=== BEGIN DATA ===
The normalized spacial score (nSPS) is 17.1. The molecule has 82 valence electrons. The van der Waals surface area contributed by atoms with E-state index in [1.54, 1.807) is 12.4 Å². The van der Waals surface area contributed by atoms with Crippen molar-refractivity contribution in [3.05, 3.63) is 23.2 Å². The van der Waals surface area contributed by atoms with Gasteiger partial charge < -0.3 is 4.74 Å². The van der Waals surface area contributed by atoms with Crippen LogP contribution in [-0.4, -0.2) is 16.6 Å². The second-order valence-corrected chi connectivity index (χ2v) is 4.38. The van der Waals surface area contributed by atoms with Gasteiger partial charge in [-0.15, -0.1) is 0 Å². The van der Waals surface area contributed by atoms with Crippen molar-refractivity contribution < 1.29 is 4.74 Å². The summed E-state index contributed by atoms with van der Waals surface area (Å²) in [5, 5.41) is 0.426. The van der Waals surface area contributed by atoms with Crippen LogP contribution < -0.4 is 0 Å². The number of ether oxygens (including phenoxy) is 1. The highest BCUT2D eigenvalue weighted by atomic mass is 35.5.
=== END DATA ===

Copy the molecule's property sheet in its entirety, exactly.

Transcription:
The normalized spacial score (nSPS) is 17.1. The molecule has 82 valence electrons. The van der Waals surface area contributed by atoms with E-state index in [1.54, 1.807) is 12.4 Å². The van der Waals surface area contributed by atoms with Crippen molar-refractivity contribution in [3.05, 3.63) is 23.2 Å². The van der Waals surface area contributed by atoms with Gasteiger partial charge < -0.3 is 4.74 Å². The van der Waals surface area contributed by atoms with Crippen LogP contribution in [-0.4, -0.2) is 16.6 Å². The second-order valence-corrected chi connectivity index (χ2v) is 4.38. The van der Waals surface area contributed by atoms with Gasteiger partial charge in [-0.15, -0.1) is 0 Å². The van der Waals surface area contributed by atoms with Crippen molar-refractivity contribution < 1.29 is 4.74 Å². The summed E-state index contributed by atoms with van der Waals surface area (Å²) in [5, 5.41) is 0.426. The van der Waals surface area contributed by atoms with Crippen LogP contribution < -0.4 is 0 Å². The number of ether oxygens (including phenoxy) is 1. The highest BCUT2D eigenvalue weighted by atomic mass is 35.5.